4 Practical Strategies to Truly Improve Your Body, Life and Business This Year

Building a brighter future starts with laying a strong foundation.
4 Practical Strategies to Truly Improve Your Body, Life and Business This Year
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Entrepreneur Leadership Network Contributor
Epigenetic & Executive Health Coach
5 min read
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The represents a clean slate for entrepreneurs. Nothing is off limits. But once the newness of the year has lost its luster, many entrepreneurs, unfortunately, begin to slip back into their old habits. What was once a promising year is rapidly evaporating due to the daily grind. It’s not enough to merely make a declaration to accomplish a goal and randomly throw a couple of habits behind it.

If you’re serious about truly changing your body, your life and your business this year, commitment to the intangibles are a must. And that starts with these four strategies.

Related: You've Already Abandoned Your New Year's Resolution. Here's a Better Path to Reach Your Goals.

1. Stay patient and open-minded.

Jeff Bezos, at the beginning of ’s ascension, stated that it was important to “Stay stubborn on your vision but flexible on your details.”

What gets you to point A won't take you to point B. If you remain rigid, this will lead you down a one way street of regression. Ever experienced success with a low carbohydrate diet and now you’ve stagnated for a few weeks? This is a sign to try something different. Is business stuck in the lower six figures? Maybe it’s time to look into paid traffic or adding new methods of communication such as podcasting.

While experimentation is a necessity, staying patient and trusting the process are components that are also needed in the concoction for accomplishing your goals. We live in a microwave generation where people expect success-on-demand. However, what comes fast and easy will also disappear in the same manner.

For long term success, think of your goals as in a slow cooker that takes hours to finish, as opposed to instant food in the microwave. 

2. Make a list of things you won’t do.

If you’re like most people, at the beginning of the year, you set a list of things you’re going to do. While it’s imperative to know what you need to do in order to accomplish the mission, it’s just as important to know what needs to be avoided.

Think addition by subtraction. Successful people may not have all the answers of what to do, but they do have the answers on which actions and habits to avoid. A big part of this simply comes down to being aware of what drains your energy on a daily basis.

Take some time to create an elimination list. What will you not do in order to achieve your goals this year? What will you give up? 

Perhaps that’s checking email only twice a day. Maybe it’s unsubscribing from all your newsletters and avoiding signing up for irrelevant webinars. Perhaps it’s limiting to only 60 minutes per day.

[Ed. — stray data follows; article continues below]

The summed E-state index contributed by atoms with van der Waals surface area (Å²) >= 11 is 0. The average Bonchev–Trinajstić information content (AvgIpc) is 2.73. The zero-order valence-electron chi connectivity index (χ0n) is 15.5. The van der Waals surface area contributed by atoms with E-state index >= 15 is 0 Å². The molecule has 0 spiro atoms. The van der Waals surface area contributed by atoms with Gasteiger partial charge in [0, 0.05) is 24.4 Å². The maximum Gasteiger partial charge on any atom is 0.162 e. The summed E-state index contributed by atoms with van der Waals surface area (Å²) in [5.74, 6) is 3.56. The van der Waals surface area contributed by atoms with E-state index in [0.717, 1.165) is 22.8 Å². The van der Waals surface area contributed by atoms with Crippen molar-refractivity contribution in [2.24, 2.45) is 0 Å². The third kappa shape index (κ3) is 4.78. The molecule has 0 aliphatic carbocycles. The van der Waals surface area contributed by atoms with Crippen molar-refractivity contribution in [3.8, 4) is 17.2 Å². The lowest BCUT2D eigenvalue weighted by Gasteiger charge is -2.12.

Related: The New Year Is Your New Opportunity

3. Create a plan for when it gets physically, mentally and emotionally difficult.

Waking up each day and following your plan is easy when you’re optimistic, free of stress and have few distractions. But let's be honest, how often will this be the case? Very little.

If you can only perform when everything is going well, you’re going to reach the end of this year -- and every subsequent year -- disappointed. Success and exponential growth are forged from the rough moments of life.

We admire the underdog athletes who define the odds -- not those who have all the advantages. It’s the same with entrepreneurship and fitness.

A key habit to fail-proof your year is to plan for physically, mentally and emotionally tough moments. What will you do when things aren’t going well? Complaining, worrying and panicking aren’t ideal choices.

A couple options could be going for a walk, a workout, reviewing your vision or turning some music on.

4. Add high-pressure stakes to your goals.

Many entrepreneurs fall short with their goals due to a lack of urgency. In this case, raising the stakes is a necessity. In "The Art of War," Sun Tzu calls it “desperate ground” and in "The 33 Strategies of War," Robert Greene calls it the “ ground.”

In both cases, it’s simply a scenario where a situation seems to offer zero options. Your back is against the wall and failure is expected unless you act without unrelenting aggression. There’s pressure -- and that’s a good thing since your focus becomes narrowed due to the stakes.

While neither I nor you are being faced with imminent death at the moment, increasing the stakes so you can naturally raise your sense of urgency is beneficial. Acting with urgency suffocates your .

Related: 5 Ways to Thrive as an Entrepreneur in 2019

A non-life threatening approach to death ground is to give yourself a deadline with strong stakes attached to it. For some, this will be through money. For others, it will be through social dynamics.

You have the power to change your body, your life and your business this year. It doesn’t have to be complicated, but it will require effort and commitment starting with addressing the fundamental behaviors of success.

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